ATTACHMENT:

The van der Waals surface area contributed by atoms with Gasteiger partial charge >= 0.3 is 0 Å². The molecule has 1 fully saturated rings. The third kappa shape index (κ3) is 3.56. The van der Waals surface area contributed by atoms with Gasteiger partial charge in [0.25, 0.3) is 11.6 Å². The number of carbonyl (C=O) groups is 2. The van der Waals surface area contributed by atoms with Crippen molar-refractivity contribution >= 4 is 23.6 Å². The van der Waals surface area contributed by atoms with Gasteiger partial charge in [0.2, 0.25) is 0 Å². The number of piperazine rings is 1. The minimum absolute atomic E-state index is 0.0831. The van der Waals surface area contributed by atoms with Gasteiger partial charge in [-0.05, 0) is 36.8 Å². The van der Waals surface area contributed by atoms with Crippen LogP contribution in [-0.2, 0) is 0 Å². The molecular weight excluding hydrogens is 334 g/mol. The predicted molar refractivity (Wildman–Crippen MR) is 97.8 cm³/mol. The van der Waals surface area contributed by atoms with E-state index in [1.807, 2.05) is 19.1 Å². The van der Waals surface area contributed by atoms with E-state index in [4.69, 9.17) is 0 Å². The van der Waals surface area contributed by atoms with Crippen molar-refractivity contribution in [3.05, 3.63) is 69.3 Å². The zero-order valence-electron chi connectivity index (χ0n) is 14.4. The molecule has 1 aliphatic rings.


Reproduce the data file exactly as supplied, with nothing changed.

The van der Waals surface area contributed by atoms with Gasteiger partial charge >= 0.3 is 0 Å². The molecule has 1 fully saturated rings. The third kappa shape index (κ3) is 3.56. The van der Waals surface area contributed by atoms with Gasteiger partial charge in [0.25, 0.3) is 11.6 Å². The number of carbonyl (C=O) groups is 2. The van der Waals surface area contributed by atoms with Crippen molar-refractivity contribution >= 4 is 23.6 Å². The van der Waals surface area contributed by atoms with Gasteiger partial charge in [0.2, 0.25) is 0 Å². The number of piperazine rings is 1. The minimum absolute atomic E-state index is 0.0831. The van der Waals surface area contributed by atoms with Gasteiger partial charge in [-0.05, 0) is 36.8 Å². The van der Waals surface area contributed by atoms with Crippen LogP contribution in [-0.2, 0) is 0 Å². The molecular weight excluding hydrogens is 334 g/mol. The predicted molar refractivity (Wildman–Crippen MR) is 97.8 cm³/mol. The van der Waals surface area contributed by atoms with E-state index in [1.807, 2.05) is 19.1 Å². The van der Waals surface area contributed by atoms with E-state index in [4.69, 9.17) is 0 Å². The van der Waals surface area contributed by atoms with Crippen molar-refractivity contribution in [3.05, 3.63) is 69.3 Å². The zero-order valence-electron chi connectivity index (χ0n) is 14.4. The molecule has 1 aliphatic rings.